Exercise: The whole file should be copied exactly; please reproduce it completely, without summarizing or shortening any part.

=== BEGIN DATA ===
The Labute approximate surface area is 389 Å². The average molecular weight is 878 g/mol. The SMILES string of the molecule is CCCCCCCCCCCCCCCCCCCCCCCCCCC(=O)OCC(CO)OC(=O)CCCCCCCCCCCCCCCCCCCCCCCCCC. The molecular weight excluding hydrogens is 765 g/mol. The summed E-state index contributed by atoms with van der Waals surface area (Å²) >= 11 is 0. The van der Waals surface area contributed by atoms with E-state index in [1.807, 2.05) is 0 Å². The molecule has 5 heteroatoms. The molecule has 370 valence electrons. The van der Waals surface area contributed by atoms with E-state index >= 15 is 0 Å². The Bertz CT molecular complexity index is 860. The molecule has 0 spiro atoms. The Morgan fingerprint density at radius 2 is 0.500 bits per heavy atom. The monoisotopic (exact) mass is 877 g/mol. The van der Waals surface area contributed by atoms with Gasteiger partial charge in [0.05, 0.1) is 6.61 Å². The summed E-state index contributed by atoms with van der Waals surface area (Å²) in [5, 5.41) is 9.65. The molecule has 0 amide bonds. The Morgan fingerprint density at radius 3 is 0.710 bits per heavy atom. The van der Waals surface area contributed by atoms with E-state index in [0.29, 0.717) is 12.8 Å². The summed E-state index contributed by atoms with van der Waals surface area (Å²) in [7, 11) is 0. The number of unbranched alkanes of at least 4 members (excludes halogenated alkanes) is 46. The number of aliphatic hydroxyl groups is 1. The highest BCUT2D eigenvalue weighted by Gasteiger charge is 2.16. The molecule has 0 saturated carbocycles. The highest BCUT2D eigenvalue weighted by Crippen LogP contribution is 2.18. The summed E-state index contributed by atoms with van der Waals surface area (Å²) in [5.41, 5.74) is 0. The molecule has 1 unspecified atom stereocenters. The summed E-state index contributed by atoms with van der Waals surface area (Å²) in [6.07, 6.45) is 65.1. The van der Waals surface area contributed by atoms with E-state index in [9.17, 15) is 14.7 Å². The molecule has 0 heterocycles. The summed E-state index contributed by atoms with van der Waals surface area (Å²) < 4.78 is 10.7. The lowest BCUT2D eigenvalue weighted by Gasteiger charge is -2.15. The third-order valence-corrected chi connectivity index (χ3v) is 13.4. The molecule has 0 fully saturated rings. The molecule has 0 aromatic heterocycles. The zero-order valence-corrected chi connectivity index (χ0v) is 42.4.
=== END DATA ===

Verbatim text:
The Labute approximate surface area is 389 Å². The average molecular weight is 878 g/mol. The SMILES string of the molecule is CCCCCCCCCCCCCCCCCCCCCCCCCCC(=O)OCC(CO)OC(=O)CCCCCCCCCCCCCCCCCCCCCCCCCC. The molecular weight excluding hydrogens is 765 g/mol. The summed E-state index contributed by atoms with van der Waals surface area (Å²) >= 11 is 0. The van der Waals surface area contributed by atoms with E-state index in [1.807, 2.05) is 0 Å². The molecule has 5 heteroatoms. The molecule has 370 valence electrons. The van der Waals surface area contributed by atoms with E-state index >= 15 is 0 Å². The Bertz CT molecular complexity index is 860. The molecule has 0 spiro atoms. The Morgan fingerprint density at radius 2 is 0.500 bits per heavy atom. The monoisotopic (exact) mass is 877 g/mol. The van der Waals surface area contributed by atoms with Gasteiger partial charge in [0.05, 0.1) is 6.61 Å². The summed E-state index contributed by atoms with van der Waals surface area (Å²) in [5, 5.41) is 9.65. The molecule has 0 amide bonds. The Morgan fingerprint density at radius 3 is 0.710 bits per heavy atom. The van der Waals surface area contributed by atoms with E-state index in [0.29, 0.717) is 12.8 Å². The summed E-state index contributed by atoms with van der Waals surface area (Å²) in [7, 11) is 0. The number of unbranched alkanes of at least 4 members (excludes halogenated alkanes) is 46. The number of aliphatic hydroxyl groups is 1. The highest BCUT2D eigenvalue weighted by Gasteiger charge is 2.16. The molecule has 0 saturated carbocycles. The highest BCUT2D eigenvalue weighted by Crippen LogP contribution is 2.18. The summed E-state index contributed by atoms with van der Waals surface area (Å²) in [5.41, 5.74) is 0. The molecule has 1 unspecified atom stereocenters. The summed E-state index contributed by atoms with van der Waals surface area (Å²) in [6.07, 6.45) is 65.1. The van der Waals surface area contributed by atoms with E-state index in [9.17, 15) is 14.7 Å². The molecule has 0 heterocycles. The summed E-state index contributed by atoms with van der Waals surface area (Å²) < 4.78 is 10.7. The lowest BCUT2D eigenvalue weighted by Gasteiger charge is -2.15. The third-order valence-corrected chi connectivity index (χ3v) is 13.4. The molecule has 0 fully saturated rings. The molecule has 0 aromatic heterocycles. The zero-order valence-corrected chi connectivity index (χ0v) is 42.4.